By NewsDesk @bactiman63
Hong Kong health officials report investigating a suspected ciguatoxin poisoning cases affecting two people.
The case involves two females, aged 34 and 66 respectively, who developed symptoms of ciguatoxin poisoning including abdominal pain and diarrhea about six to seven hours after consuming a marine fish for dinner at home on April 5. The latter patient also developed perioral numbness and attended the Accident and Emergency Department of Kwong Wah Hospital the next day. She was admitted for further management. Both patients are in a stable condition.
Initial inquiries revealed that the fish consumed was bought from a fish stall in Yeung Uk Road Market, Tsuen Wan, on April 4.
Ciguatera fish poisoning is not uncommon in tropical areas. It is mainly associated with the consumption of big coral reef fish which have accumulated the toxin in the body, particularly in internal organs, through eating small fish that consumed toxic algae in coral reef seas.
A larger fish is therefore more likely to carry higher amounts of the toxin. However, it is not easy to tell from the appearance of the fish whether it contains the toxin.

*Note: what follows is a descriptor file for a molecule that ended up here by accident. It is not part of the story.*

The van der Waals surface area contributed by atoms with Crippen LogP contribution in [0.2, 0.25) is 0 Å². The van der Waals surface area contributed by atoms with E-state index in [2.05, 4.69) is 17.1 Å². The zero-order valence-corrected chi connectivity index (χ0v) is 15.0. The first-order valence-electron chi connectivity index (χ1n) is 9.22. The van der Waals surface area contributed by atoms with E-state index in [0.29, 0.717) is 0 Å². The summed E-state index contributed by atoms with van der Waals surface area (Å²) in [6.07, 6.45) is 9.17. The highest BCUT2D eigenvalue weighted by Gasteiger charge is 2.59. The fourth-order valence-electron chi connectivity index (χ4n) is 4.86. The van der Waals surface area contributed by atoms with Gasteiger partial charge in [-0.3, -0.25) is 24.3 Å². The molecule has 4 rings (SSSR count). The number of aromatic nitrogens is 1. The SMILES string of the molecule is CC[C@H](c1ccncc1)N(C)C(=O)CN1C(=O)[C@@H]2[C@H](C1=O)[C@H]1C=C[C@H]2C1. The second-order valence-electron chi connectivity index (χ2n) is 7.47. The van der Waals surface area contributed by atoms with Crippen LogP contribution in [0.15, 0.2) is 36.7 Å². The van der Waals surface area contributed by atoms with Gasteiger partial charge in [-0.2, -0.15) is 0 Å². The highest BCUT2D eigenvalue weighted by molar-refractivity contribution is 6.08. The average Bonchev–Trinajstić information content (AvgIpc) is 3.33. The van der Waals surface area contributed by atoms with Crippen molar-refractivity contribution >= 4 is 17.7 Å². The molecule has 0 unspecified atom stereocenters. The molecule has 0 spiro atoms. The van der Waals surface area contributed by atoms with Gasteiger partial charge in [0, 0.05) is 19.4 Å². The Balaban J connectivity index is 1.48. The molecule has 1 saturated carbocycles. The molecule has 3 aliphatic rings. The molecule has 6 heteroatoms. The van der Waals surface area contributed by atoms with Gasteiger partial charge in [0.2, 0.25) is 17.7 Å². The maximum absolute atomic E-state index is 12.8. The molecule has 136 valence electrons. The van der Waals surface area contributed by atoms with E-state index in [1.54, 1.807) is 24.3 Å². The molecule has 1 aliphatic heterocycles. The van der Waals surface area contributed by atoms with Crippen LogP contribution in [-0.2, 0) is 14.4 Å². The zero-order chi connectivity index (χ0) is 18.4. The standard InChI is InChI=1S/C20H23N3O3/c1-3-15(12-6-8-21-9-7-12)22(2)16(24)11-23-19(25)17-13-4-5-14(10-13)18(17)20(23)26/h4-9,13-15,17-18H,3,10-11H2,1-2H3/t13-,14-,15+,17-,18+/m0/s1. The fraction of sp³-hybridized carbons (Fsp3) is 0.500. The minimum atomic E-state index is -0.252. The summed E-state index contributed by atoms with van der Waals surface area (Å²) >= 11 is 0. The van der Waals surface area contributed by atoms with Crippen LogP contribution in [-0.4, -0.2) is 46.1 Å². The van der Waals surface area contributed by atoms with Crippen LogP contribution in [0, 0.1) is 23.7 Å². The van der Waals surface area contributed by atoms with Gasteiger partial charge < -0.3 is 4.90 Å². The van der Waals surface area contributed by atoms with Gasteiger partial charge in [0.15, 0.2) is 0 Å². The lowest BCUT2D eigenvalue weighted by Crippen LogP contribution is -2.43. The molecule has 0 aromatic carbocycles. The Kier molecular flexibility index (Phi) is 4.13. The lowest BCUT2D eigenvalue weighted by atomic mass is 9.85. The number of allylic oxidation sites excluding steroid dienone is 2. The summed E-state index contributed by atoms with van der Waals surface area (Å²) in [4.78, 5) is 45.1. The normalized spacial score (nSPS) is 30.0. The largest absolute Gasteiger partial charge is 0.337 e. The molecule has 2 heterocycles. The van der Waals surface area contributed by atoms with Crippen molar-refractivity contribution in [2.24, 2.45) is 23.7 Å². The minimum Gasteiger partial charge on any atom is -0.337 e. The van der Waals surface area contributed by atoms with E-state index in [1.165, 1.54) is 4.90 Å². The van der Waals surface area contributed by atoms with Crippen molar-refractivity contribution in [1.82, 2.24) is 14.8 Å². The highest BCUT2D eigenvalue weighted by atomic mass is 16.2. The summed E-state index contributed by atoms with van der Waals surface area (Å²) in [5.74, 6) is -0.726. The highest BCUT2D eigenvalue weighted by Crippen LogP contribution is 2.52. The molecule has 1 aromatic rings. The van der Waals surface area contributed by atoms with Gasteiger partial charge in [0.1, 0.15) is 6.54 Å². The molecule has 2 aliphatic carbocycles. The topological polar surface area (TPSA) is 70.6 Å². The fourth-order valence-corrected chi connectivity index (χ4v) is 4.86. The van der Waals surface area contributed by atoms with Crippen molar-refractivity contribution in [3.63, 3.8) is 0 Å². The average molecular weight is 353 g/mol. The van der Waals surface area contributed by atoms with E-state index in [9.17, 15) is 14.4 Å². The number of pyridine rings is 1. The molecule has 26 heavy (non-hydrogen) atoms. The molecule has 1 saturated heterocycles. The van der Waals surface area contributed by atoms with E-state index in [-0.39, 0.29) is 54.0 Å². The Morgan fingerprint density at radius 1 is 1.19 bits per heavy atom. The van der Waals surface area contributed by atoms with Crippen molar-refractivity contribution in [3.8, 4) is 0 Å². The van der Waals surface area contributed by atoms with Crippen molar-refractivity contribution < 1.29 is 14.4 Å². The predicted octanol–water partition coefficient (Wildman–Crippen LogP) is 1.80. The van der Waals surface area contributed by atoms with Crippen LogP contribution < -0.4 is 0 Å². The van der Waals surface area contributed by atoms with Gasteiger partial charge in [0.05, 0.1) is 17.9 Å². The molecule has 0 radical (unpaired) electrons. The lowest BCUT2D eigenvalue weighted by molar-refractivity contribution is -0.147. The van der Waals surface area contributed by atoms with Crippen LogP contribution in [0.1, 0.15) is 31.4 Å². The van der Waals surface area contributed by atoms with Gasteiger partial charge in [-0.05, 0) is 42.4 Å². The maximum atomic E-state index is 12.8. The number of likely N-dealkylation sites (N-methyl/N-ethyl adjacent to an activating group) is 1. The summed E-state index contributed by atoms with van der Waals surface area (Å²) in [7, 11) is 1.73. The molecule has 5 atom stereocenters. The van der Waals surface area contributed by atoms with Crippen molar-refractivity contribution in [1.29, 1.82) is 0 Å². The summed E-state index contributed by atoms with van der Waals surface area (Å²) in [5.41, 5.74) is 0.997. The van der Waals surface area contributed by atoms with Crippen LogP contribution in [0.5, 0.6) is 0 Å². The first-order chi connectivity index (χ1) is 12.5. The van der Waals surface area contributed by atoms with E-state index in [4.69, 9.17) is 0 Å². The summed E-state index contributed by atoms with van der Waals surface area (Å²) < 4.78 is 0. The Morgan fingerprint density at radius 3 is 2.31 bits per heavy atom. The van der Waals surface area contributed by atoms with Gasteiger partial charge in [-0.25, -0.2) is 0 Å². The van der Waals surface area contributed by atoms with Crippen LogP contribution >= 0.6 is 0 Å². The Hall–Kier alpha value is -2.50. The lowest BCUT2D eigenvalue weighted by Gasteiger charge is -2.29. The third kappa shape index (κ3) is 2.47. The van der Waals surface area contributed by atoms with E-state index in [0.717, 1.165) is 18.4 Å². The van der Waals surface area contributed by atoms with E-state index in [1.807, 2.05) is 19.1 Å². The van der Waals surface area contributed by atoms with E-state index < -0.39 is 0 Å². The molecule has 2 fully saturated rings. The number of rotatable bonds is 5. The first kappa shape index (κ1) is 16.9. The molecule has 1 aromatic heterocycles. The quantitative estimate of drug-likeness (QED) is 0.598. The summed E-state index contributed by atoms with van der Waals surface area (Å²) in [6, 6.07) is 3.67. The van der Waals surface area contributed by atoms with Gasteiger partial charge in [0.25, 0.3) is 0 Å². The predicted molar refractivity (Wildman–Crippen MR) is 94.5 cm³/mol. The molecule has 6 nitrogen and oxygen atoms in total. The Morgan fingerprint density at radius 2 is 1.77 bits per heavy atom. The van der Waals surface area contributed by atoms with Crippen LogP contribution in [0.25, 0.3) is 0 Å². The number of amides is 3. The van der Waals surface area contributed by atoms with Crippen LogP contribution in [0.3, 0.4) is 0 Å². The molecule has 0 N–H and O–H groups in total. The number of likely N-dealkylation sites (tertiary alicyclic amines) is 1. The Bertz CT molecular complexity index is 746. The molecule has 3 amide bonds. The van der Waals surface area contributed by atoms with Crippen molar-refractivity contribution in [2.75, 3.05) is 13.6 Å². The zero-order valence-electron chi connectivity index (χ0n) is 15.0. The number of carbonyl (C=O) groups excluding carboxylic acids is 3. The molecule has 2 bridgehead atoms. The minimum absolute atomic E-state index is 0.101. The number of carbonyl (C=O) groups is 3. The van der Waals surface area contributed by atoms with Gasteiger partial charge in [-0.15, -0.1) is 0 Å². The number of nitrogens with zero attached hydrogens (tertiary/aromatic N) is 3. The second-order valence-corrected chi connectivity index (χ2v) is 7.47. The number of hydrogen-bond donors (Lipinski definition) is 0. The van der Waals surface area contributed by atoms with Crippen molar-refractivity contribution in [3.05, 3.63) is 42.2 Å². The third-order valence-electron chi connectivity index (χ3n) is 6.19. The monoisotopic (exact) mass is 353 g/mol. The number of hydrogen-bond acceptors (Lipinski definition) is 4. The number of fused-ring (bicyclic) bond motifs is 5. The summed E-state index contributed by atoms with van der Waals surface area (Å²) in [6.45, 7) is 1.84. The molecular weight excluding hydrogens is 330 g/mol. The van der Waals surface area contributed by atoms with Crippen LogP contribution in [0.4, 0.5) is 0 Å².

People affected may have symptoms of numbness of the mouth and limbs, vomiting, diarrhea, alternating sensations of coldness and hotness, and pain in the joints and muscles.
“Most people affected by ciguatoxin will recover without long-term health effects, but if excessive toxins are consumed, the circulatory and nervous systems can be affected. The toxin cannot be destroyed by cooking,” the spokesman said.
- Vancouver Canucks hockey team battle COVID-19
- Los Angeles: First reported cases of the South African and Brazilian variant
- COVID-19 pandemic situation in Iraq continues to be quite concerning
- COVID-19 vaccine in Sweden: Nine out of ten say they will most certainly or probably will say yes
- Guinea Ebola outbreak grows to 23 overall cases
- AstraZeneca’s Vaxzevria: European officials find blood clots should be listed as very rare side effect
- Lyme disease: New test is first to reliably distinguish between early- and late-stage patients